Rich Ditch's Photography Blog

January 5, 2009

So, what’s it eating?

Filed under: behavior, Birds, Boyce Thompson Arboretum, favorite places, rarities — Tags: — richditch @ 10:46 am

Chestnut-sided Warbler with lunch

Here’s a 1:1 section from another frame in this series viewed at 100% to show the green winged insect that the Chestnut-sided Warbler was eating at Boyce Thompson Arboretum on Sunday, January 4, 2009.

If anybody knows what this insect is I’d be grateful if you let me know.

For the photography crowd, this was taken with a Nikon D200, an AF-S 300/2.8 lens mounted with a TC20E 2x converter, at ISO 500, 1/30th second wide open at f/5.6. No flash at all, just the existing low light.

Input from others as of January 7, 2009,  on the identity of the insect is:

  • a Hemiptera (true bug), most likely of the family Pentatomidae
  • a Katydid (Microcentrum rhombifolium). The general color is good and the wings are semi transparent.
  • I can’t be sure but looking at your picture it looks like a Lace Wing, a very beneficial insect.
  • Although the insect is semi-crushed, I am reasonably certain it is a treehopper, f. Membracidae. These bugs have a pretty hard pronotum that might make them tough to eat.  The are also called three-cornered hoppers because of the thorn like processes. Looking like a thorn also allows these bugs to hide in plain site. Here’s a link to a pretty good picture of the bug in uncrushed form: http://bugguide.net/node/view/230006/bgimage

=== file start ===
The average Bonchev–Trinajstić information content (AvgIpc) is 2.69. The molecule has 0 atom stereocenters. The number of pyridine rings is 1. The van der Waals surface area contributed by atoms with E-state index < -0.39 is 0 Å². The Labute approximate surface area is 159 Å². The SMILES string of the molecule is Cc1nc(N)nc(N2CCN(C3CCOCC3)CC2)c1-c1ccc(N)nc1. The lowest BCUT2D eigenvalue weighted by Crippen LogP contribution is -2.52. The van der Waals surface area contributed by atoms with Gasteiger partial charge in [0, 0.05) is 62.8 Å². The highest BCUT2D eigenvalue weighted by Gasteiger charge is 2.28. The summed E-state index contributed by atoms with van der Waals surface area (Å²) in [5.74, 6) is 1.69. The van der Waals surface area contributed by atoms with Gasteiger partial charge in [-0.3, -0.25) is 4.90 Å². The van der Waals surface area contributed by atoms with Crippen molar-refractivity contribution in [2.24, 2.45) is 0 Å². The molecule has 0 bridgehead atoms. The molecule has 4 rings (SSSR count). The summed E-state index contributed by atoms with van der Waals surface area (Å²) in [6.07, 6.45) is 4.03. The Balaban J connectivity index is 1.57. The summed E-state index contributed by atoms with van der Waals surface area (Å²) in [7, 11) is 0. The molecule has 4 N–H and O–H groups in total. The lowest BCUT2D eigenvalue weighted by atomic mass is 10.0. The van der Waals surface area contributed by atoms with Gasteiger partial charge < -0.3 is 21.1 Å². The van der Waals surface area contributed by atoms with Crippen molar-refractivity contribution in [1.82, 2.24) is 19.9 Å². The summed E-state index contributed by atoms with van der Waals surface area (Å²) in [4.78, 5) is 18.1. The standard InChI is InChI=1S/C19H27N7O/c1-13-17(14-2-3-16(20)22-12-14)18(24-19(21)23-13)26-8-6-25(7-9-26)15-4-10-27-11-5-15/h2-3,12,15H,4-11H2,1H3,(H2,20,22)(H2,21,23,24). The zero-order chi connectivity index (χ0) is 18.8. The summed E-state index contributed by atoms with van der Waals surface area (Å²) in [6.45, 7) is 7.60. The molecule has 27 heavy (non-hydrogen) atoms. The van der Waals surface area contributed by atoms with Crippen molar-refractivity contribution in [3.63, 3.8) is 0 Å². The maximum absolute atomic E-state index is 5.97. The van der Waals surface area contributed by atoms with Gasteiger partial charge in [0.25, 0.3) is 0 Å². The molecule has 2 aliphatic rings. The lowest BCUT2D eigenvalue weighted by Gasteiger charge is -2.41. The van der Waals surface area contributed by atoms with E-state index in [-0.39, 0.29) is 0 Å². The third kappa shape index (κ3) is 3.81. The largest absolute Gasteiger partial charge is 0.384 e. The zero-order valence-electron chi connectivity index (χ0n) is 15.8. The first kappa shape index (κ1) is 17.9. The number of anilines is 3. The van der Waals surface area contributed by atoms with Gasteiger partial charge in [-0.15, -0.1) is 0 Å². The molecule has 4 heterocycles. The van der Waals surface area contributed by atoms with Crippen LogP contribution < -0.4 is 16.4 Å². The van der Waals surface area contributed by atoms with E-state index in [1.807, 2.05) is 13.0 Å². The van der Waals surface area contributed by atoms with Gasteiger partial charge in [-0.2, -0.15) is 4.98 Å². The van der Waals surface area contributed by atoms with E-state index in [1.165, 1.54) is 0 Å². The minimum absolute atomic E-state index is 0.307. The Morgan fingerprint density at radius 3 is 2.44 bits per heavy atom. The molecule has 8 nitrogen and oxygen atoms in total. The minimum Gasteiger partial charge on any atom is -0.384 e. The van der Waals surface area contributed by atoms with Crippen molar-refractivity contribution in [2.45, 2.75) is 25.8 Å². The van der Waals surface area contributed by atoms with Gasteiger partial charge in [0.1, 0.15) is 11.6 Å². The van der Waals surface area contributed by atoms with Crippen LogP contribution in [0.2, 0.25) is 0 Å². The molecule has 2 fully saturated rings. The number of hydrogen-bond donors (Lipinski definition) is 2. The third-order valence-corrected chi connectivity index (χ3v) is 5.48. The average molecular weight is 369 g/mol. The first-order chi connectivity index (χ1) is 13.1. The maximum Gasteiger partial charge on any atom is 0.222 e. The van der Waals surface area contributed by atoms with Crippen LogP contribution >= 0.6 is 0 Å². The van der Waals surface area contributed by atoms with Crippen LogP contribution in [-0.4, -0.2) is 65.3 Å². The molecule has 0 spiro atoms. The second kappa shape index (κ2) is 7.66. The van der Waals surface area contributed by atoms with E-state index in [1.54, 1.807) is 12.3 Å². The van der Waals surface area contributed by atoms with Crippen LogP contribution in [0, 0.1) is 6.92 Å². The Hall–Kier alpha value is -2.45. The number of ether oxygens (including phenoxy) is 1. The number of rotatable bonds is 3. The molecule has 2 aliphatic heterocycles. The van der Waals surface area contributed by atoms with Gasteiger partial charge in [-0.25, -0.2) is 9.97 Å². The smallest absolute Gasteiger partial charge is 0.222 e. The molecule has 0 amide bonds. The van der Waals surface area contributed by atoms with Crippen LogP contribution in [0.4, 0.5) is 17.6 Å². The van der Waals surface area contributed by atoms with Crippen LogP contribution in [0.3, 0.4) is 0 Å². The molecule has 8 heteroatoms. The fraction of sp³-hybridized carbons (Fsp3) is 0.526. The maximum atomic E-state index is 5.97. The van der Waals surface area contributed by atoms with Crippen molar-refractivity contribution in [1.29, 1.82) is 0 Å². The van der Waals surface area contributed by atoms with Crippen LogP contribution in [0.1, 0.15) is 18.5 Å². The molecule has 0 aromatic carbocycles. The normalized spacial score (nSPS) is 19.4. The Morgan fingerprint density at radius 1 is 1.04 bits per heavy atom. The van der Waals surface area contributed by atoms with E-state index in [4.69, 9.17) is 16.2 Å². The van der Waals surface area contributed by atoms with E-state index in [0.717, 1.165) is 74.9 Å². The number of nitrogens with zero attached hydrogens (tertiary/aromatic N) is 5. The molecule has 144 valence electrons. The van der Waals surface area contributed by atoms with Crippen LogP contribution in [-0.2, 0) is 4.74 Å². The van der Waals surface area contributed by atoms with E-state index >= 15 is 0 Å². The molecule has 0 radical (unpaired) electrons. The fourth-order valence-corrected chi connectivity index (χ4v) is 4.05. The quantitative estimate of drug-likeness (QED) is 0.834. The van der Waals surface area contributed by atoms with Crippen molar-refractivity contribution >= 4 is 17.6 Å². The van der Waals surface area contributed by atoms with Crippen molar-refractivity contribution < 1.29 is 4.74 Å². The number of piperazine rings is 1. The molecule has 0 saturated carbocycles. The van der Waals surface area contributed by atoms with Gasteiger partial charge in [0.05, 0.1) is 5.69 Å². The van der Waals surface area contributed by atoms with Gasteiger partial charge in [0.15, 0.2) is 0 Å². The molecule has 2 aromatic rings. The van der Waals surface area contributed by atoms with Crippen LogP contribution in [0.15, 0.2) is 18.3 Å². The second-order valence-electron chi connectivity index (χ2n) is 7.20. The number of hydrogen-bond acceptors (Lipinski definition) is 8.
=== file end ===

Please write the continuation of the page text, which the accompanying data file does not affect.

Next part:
• The insect is to squished and bleary for a comfortable id. The bird looks great! Possibly a stink bug.  Pentatomidae.
  • a Hemipteran (something like a leaf hopper) in the suborder Auchenorryncha and the family Cicadellidae – based on the shape of what he thought was the head and the size/shape of the wing.  It could also be a small green cricket but he couldn’t see any antennae.
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